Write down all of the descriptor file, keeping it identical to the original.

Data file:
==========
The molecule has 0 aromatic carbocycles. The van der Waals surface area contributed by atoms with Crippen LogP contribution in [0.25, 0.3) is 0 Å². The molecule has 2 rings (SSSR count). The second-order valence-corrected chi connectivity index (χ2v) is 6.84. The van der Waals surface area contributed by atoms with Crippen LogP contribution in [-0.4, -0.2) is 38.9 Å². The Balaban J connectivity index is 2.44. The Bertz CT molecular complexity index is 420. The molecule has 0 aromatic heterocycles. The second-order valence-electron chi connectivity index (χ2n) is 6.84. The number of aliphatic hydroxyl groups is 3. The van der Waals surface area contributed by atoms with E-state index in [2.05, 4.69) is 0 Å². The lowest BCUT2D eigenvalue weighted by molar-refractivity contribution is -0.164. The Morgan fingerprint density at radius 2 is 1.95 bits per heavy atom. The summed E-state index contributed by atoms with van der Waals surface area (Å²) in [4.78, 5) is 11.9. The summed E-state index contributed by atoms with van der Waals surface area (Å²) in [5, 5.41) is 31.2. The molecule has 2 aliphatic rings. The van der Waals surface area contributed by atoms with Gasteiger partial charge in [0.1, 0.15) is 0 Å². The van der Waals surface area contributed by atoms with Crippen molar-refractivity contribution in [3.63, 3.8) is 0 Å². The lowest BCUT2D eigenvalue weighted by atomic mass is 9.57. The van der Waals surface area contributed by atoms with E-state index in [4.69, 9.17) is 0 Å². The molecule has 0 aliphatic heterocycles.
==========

The molecule has 0 aromatic carbocycles. The van der Waals surface area contributed by atoms with Crippen LogP contribution in [0.25, 0.3) is 0 Å². The molecule has 2 rings (SSSR count). The second-order valence-corrected chi connectivity index (χ2v) is 6.84. The van der Waals surface area contributed by atoms with Crippen LogP contribution in [-0.4, -0.2) is 38.9 Å². The Balaban J connectivity index is 2.44. The Bertz CT molecular complexity index is 420. The molecule has 0 aromatic heterocycles. The second-order valence-electron chi connectivity index (χ2n) is 6.84. The number of aliphatic hydroxyl groups is 3. The van der Waals surface area contributed by atoms with E-state index in [2.05, 4.69) is 0 Å². The lowest BCUT2D eigenvalue weighted by molar-refractivity contribution is -0.164. The Morgan fingerprint density at radius 2 is 1.95 bits per heavy atom. The summed E-state index contributed by atoms with van der Waals surface area (Å²) in [4.78, 5) is 11.9. The summed E-state index contributed by atoms with van der Waals surface area (Å²) in [5, 5.41) is 31.2. The molecule has 2 aliphatic rings. The van der Waals surface area contributed by atoms with Gasteiger partial charge in [0.1, 0.15) is 0 Å². The van der Waals surface area contributed by atoms with Crippen molar-refractivity contribution in [3.63, 3.8) is 0 Å². The lowest BCUT2D eigenvalue weighted by atomic mass is 9.57. The van der Waals surface area contributed by atoms with E-state index in [4.69, 9.17) is 0 Å². The molecule has 0 aliphatic heterocycles.